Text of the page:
In the broad-brush view of the analog-to-digital converter (ADC) versus its complement, the digital-to-analog converter (DAC), there’s no doubt that the DAC has an easier functional challenge.
What’s the difference? The ADC must capture an external, unknown, and random signal to translate it into its digital equivalent. In contrast, the DAC starts with a predetermined, internally sourced, noise-free bit pattern and must create the corresponding analog version. As a result, the DAC’s role is somewhat easier, and sometimes doesn’t get the same consideration and design-in respect received by ADCs.
Nonetheless, creating a high-precision, high-resolution DAC function is a difficult undertaking, especially for higher-voltage output. Issues related to drift, stability, and linearity must be identified and overcome, as well as the need to provide a voltage reference with characteristics that are commensurate with the DAC’s own performance objectives.
That’s where DAC ICs such as Texas Instruments’ 16-bit DAC81401 and 12-bit DAC61401 (DACx1401) excel (Fig. 1). These devices are pin-compatible, single-channel, buffered, high-voltage output DACs that have a 2.5‑V internal reference with drift of just 10 ppm/°C. They don’t include a lot of extraneous “bells and whistles,” but instead are tightly focused on their primary role.
These devices, based on the well-known R-2R DAC topology, are specified to be monotonic and provide an exceptional nonlinearity of less than ±1 LSB (maximum), coupled with ultra-low glitch energy of under one nanovolt-second (nV-sec). Applications include semiconductor test and ATE, lab and field instrumentation, precision analog-output modules, and servo drive-control modules.
The high-voltage DACs offer user-programmable bipolar output voltages of ±20, ±10, and ±5 V, along with full-scale unipolar output voltages of 40, 10, and 5 V. A power-on-reset (POR) circuit powers up the DAC output and keeps the device in power-down mode until the outputs are enabled to avoid random power-up output voltages.
The DAC double-buffered architecture allows for data updates without disturbing or glitching the existing analog output. Data updates are performed asynchronously. In the update mode, a minimum wait time of 2.4 μs is required between updates of the output.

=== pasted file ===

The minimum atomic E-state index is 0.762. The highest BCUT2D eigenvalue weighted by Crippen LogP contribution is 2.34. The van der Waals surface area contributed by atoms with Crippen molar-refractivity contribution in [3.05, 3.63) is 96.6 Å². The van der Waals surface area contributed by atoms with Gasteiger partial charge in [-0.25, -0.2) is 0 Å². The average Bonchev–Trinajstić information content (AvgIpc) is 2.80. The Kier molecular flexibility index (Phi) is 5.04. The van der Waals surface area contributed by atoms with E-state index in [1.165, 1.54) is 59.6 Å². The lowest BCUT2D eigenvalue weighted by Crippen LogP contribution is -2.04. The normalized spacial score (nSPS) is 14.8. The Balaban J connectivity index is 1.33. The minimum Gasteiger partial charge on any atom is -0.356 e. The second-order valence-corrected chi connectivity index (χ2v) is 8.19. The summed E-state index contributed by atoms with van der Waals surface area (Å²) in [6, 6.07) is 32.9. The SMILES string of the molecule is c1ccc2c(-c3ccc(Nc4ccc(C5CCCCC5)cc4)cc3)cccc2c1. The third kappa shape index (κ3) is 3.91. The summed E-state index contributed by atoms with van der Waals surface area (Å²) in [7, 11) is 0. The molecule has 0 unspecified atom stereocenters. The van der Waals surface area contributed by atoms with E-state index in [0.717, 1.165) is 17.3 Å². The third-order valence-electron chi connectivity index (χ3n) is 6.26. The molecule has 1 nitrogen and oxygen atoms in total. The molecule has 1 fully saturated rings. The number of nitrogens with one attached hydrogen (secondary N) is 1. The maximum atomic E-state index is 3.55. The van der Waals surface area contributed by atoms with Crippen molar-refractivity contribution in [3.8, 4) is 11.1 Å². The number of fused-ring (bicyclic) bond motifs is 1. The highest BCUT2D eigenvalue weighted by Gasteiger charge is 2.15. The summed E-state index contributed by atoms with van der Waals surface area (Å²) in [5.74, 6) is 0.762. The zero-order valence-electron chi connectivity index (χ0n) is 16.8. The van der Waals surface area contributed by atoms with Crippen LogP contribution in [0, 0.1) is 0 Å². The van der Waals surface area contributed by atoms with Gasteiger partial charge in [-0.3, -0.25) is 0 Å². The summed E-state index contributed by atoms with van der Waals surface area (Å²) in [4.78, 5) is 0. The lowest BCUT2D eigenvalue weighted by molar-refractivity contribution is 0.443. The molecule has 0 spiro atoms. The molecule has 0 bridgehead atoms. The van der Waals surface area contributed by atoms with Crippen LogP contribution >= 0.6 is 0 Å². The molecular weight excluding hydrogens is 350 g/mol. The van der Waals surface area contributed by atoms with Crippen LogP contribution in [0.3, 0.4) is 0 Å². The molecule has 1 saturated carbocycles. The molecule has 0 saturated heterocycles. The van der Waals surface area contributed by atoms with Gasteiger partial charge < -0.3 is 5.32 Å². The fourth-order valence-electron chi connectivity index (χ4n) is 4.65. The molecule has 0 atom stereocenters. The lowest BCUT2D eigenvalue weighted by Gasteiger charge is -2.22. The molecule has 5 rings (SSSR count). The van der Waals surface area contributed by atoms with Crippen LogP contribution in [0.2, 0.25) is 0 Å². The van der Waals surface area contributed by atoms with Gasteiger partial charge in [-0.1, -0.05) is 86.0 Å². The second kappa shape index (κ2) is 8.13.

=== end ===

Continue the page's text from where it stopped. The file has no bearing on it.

Communication to the devices is done via a 50-MHz, 4-wire serial SPI-compatible interface supporting 1.7‑ to 5.5‑V operation. If the device is used in a noisy environment, CRC polynomial-based error checking can be invoked by the user to check the integrity of SPI data communication between the device and the host processor.
The DACx1401 devices are fully characterized for operation over the temperature range of –40 to +125°C, offered in a small, 20-pin TSSOP package. The 50-page datasheet provides comprehensive specification and applications insight.
There’s also a schematic and fairly detailed discussion of a higher-voltage analog-output circuit based on these DACs, which adds additional active and passive components to reach 0- to 81-V unipolar/±41-V bipolar operation. For those who are serious about this circuit, an even more-detailed discussion is presented in a nine-page application note.1
Potential users of even a basic-function IC such as this DAC can benefit from an evaluation unit. The DAC81401EVM is an easy-to-use platform for evaluating the functionality and performance of the DAC81401 (Fig. 2).
This EVM, with its own 29-page user manual, connects to a Windows-compatible PC and is exercised (setup, operation, evaluation) using a graphical user interface (GUI) application that can be downloaded from TI’s website.
1. “High-Voltage Gain Stage Design Circuit for DAC81401,” Analog Engineer's Circuit SLAAED7, Texas Instruments.